Philadelphia lawyer Bennie Rosato’s evil twin takes over her life. No, really.
Alice Connelly is in deep trouble. The drug runner she’d hooked up with has gone missing, and she’s certain that their supplier, Q, plans to disappear her too. Luckily, she has an escape route: Knock out Bennie Rosato, the identical twin from whom she’s been separated since childhood (Dear Ringer, 2003, etc.), take her place long enough to bleed her bank accounts dry, then take a well-financed powder. Though she’s a total sociopath, Alice is no dummy, and the plan works like a charm. In short order, she fools Bennie’s associates, Mary DiNunzio and Judy Carrier; Bennie’s all-important private banker, Marla Stone; and Bennie’s ex-lover, Grady Wells. Only self-styled witch queen Fiorella Bucatina, Mary’s cousin from Italy, has her doubts. Meanwhile, Bennie, who’s been buried alive because soft-hearted Alice doesn’t want to shoot anyone with her face, claws from the inside of her casket to free herself as a wild animal claws from the outside. Even after Bennie climbs out of her grave, she’ll face a series of daunting challenges because Alice has succeeded so completely in ensconcing herself in her role as Bennie, turning Bennie’s buds into her allies, and recruiting them to watch out for Alice that it’s bedraggled Bennie, not well-armored Alice, who looks like the imposter. Scottoline (Look Again, 2009, etc.) unfolds her story in breathlessly quick cuts from Alice’s plans to Bennie’s tribulations to the family problems and amatory complications of Mary, which seem to have wandered in from another, considerably less urgent, installment in the saga of Rosato and Associates. Whenever Bennie seems to be closing in on her goal of avenging herself on Alice for good, Alice finds a countermove that changes the game, even though Bennie’s chase becomes less interesting as it grows more straightforward.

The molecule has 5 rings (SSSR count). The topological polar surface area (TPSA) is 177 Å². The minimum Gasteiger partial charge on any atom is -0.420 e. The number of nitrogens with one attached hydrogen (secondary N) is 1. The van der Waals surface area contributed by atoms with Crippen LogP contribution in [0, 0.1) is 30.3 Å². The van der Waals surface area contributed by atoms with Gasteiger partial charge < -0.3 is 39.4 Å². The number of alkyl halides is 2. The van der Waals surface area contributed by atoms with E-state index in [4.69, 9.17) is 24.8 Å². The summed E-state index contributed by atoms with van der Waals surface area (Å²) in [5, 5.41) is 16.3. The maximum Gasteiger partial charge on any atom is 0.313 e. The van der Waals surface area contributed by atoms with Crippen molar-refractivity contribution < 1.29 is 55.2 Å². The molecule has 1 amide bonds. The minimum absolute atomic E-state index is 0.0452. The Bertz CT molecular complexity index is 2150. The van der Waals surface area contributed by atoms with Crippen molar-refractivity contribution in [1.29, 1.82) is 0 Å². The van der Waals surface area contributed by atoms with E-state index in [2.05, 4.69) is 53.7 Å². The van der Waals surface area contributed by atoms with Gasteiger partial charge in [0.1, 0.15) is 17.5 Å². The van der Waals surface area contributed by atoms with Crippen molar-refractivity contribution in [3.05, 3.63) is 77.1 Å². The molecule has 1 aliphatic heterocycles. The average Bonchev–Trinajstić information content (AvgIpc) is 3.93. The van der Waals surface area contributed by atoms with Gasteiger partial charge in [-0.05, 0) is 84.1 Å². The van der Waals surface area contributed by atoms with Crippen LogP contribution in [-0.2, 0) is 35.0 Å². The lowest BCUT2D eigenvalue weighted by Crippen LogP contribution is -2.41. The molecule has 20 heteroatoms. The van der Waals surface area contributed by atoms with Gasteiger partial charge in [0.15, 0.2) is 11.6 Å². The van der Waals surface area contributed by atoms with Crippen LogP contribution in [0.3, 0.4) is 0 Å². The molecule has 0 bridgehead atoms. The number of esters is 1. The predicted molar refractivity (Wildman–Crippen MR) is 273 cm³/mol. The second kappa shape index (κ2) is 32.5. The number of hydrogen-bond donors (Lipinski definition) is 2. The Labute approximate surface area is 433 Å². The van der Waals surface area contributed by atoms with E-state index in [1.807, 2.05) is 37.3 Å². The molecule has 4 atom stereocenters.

No matter. You won’t believe a word of this tale of cat and mouse, but you won’t put it down unfinished either.